Lockheed Martin ethics program is ambitious, but incomplete

The Chronicle of Higher Education
Friday, June 3, 2005
By Nina C. Ayoub

'Ethics at Work: Creating Virtue at an American Corporation'

When Lockheed Martin "hired" Dilbert in 1997, it was as a test pilot of sorts. Not for the defense giant's airplanes, but for its evolving ethics program. Dilbert and his comic-strip pals were used in a board game, the Ethics Challenge, that moved players from room to room as they tackled workplace dilemmas. Created for Lockheed Martin by outside consultants, the game made a serious concern engaging and even irreverent.

Innovative, says Daniel Terris in Ethics at Work: Creating Virtue at an American Corporation (Brandeis University Press/University Press of New England), a case study blending praise and criticism.

Mr. Terris, who directs the International Center for Ethics, Justice and Public Life at Brandeis, had unusual access to a corporation known for its stealth bomber and stealthy research facilities. Lockheed Martin, he says, provided all of the materials used for its ethics program since that effort's beginnings. It also allowed him to interview at plant sites, corporate headquarters, and an annual meeting of 65 ethics officers. The company reserved the right to review the manuscript for proprietary or national-security secrets, but otherwise had no control over the contents.

Conducting the research, what most interested the scholar was not the performance of the ethics program, but the choices made in its design. "A group of decent, well-meaning people at Lockheed Martin has created an ethics program that is ambitious but incomplete."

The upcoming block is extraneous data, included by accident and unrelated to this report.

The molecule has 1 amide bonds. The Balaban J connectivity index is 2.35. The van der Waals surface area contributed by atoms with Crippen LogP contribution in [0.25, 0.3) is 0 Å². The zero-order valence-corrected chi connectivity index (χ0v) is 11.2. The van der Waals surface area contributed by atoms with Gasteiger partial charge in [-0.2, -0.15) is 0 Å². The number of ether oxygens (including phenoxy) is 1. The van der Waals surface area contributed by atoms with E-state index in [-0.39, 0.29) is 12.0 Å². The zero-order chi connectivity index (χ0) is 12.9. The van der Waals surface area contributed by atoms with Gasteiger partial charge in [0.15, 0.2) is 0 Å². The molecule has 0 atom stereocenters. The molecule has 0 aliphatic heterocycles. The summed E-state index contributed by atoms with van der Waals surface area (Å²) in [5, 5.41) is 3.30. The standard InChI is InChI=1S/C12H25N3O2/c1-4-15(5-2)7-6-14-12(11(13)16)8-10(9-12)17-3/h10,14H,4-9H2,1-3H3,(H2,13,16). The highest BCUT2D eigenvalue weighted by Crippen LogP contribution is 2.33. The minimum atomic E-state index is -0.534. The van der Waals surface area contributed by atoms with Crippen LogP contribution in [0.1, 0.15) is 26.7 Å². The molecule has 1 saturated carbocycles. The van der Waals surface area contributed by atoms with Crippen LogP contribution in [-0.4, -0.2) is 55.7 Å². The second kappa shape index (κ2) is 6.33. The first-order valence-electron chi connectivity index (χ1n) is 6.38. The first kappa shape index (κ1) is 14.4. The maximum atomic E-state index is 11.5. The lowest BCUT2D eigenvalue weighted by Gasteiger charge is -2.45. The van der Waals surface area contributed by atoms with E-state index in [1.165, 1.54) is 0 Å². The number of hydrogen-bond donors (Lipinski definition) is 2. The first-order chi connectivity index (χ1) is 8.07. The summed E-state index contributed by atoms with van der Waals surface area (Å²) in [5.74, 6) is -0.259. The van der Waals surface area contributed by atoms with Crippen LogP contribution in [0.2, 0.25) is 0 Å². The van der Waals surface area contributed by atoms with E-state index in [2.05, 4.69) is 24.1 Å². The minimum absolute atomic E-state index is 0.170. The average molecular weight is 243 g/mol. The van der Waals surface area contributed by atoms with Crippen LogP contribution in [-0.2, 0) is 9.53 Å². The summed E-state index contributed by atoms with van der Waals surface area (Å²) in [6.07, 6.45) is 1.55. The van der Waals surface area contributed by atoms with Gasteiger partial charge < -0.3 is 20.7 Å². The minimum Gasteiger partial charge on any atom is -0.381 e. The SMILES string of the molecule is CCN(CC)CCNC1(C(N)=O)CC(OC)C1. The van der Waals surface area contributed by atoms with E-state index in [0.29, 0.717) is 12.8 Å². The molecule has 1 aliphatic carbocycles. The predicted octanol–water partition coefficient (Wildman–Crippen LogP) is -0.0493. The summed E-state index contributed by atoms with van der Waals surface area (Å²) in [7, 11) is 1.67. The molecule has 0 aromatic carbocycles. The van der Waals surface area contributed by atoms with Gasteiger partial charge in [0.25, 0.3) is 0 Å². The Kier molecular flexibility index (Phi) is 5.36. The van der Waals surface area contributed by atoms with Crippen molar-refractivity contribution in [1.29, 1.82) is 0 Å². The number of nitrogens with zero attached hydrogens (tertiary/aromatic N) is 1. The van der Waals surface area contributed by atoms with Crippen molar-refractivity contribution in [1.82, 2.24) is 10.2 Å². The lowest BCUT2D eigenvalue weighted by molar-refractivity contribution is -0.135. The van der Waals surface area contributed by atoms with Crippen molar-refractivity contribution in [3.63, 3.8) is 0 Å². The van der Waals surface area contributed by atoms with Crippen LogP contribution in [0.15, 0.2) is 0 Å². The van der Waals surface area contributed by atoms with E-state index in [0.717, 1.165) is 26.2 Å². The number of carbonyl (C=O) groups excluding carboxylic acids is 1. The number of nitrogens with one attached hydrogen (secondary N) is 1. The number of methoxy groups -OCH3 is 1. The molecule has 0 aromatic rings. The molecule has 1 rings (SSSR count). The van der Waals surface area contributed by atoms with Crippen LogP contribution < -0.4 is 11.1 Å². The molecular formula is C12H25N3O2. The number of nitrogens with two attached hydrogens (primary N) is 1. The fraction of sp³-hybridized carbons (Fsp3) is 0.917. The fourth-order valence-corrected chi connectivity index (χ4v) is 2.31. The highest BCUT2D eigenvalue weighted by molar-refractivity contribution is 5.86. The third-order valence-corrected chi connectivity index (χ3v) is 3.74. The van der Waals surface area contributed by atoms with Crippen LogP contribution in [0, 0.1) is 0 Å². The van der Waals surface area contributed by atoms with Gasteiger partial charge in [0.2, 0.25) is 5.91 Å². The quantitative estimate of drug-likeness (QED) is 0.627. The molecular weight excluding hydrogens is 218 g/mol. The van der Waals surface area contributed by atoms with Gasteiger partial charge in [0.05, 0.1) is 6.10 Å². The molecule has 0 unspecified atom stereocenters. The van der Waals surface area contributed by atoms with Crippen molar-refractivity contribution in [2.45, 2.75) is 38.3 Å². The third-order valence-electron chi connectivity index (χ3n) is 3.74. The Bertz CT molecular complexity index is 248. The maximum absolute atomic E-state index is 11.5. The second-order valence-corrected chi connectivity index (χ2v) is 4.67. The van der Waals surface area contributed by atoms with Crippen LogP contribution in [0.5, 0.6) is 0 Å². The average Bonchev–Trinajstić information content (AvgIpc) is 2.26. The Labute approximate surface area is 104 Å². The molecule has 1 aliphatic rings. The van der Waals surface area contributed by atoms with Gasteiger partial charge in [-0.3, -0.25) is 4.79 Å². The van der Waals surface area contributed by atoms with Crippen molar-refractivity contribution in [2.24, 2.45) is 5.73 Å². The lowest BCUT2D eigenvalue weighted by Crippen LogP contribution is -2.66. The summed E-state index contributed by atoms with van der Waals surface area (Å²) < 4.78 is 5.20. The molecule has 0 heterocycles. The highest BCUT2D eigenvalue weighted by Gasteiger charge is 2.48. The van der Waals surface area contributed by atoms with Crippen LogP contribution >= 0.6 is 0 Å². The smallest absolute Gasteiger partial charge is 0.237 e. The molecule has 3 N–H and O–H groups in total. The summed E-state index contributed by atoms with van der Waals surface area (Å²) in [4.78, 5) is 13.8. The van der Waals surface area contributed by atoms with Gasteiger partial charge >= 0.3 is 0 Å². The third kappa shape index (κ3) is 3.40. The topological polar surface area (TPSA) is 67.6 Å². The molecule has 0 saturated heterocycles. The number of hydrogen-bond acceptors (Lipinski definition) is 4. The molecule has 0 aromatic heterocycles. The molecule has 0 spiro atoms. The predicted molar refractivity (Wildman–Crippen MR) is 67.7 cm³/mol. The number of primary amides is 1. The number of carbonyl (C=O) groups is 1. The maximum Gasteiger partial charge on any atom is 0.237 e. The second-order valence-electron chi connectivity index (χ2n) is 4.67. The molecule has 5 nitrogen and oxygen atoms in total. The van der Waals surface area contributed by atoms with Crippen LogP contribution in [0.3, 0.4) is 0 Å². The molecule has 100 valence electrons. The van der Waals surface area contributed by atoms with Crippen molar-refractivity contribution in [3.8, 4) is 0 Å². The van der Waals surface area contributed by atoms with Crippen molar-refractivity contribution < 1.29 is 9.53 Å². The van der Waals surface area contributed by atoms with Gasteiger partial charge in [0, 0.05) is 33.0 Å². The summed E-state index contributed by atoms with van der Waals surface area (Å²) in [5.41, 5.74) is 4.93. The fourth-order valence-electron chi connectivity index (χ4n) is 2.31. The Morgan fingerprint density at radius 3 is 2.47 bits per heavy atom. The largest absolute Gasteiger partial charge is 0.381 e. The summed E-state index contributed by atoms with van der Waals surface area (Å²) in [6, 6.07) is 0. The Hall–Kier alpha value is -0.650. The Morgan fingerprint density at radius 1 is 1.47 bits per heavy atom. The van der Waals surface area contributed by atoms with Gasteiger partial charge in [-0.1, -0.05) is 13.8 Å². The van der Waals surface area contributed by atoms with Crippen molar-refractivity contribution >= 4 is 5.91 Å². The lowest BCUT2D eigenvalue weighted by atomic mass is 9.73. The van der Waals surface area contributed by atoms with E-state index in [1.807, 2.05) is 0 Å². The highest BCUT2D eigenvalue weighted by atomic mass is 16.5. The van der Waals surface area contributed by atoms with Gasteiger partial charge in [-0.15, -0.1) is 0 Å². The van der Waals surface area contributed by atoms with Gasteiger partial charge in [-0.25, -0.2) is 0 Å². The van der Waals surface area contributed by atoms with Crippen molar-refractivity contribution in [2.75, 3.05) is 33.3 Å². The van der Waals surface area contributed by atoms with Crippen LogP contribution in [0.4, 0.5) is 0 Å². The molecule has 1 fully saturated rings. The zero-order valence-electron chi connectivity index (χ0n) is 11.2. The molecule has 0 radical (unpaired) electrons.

Incomplete, but expansive. All of Lockheed Martin's 130,000 employees, including executives, are required to participate in ethics training that each year involves new approaches. For Mr. Terris, then, the problem is not the breadth, the intent, or the creativity of the program, but its depth and, he says, its overly individualistic ethos. Lockheed Martin "implicitly describes the ethics of a corporation as the sum total of millions of decisions of individual actors." But doing so, it evades truths about how individuals behave in groups. In addition, he says, while the company's ethics policies were crafted in response to a past history of scandals at the top, the program rarely presents cases of that kind of malfeasance.

Closing, he discusses Lockheed Martin's special nature as a defense giant. Naturally, no company wishes to "examine itself into extinction," he writes. However, he says, silence on the issue threatens the entire ethics program's integrity and credibility. Lockheed Martin "helps to make some of the deadliest man-made objects on the face of the earth. To claim that this fact has no ethical implications for the manufacturer is, on the face of it, absurd."